What have the Romans done for us? Archaeologist examines life under the Empire

Posted by pt91 at Dec 06, 2010 05:20 PM |
A new book by an archaeologist at Leicester challenges previous histories of the ancient Roman Empire by focusing not on its rulers, but those they ruled.

Despite what history has taught us about imperialism's destructive effects on colonial societies, many classicists continue to emphasise disproportionately the civilising and assimilative nature of the Roman Empire and to hold a generally favourable view of Rome's impact on its subject peoples.

In Imperialism, Power, and Identity, Professor David Mattingly has decided to redress the balance. Drawing upon modern examples of empires and insights from post-colonial studies, he has tried to bring to life the experiences of the people that lived under Roman rule.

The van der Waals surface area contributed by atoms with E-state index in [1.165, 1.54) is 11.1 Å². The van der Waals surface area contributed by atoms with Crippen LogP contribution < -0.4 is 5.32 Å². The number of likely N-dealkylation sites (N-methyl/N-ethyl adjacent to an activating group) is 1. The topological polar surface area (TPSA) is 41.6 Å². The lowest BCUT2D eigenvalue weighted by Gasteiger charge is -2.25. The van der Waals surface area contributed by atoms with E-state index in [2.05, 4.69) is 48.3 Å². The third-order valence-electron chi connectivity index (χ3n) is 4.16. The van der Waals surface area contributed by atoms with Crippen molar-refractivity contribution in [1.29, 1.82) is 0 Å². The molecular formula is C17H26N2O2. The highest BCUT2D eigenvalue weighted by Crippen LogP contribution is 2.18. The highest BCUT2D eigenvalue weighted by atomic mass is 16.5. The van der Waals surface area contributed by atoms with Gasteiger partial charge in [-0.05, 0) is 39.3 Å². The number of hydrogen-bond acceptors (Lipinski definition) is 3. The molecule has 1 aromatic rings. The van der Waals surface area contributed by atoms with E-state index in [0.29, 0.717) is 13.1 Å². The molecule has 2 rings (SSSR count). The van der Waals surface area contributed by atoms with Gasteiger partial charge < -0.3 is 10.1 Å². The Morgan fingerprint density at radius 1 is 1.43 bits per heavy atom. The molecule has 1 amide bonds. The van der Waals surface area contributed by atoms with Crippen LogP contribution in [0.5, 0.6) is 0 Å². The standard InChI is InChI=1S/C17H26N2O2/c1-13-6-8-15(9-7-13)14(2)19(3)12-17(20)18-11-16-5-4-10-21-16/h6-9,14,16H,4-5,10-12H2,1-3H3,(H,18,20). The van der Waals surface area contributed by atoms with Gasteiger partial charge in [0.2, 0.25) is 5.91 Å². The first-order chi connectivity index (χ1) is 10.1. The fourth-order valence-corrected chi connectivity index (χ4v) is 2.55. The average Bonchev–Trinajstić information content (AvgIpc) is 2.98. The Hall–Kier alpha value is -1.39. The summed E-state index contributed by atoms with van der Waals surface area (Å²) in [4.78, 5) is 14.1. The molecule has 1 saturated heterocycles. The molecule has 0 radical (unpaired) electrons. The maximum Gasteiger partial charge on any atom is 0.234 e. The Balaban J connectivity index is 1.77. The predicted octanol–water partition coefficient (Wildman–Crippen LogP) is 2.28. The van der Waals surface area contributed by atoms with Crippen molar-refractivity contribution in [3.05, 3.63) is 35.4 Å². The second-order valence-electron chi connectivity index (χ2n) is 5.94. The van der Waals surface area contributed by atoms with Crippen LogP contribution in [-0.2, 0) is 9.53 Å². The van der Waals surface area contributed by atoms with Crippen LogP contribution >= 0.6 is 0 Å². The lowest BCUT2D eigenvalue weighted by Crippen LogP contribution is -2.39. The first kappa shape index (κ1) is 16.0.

The result is to reveal a Roman society made up of far-flung populations whose experience of empire varied enormously.

David Mattingly is Professor of Roman Archaeology in Leicester’s School of Archaeology and Ancient History. His archaeological work has taken him from Britain to Jordan and North Africa, which all feature in this publication.

Imperialism, Power, and Identity is published by Princeton Press, at the price of £27.95 and perhaps a few preconceptions too.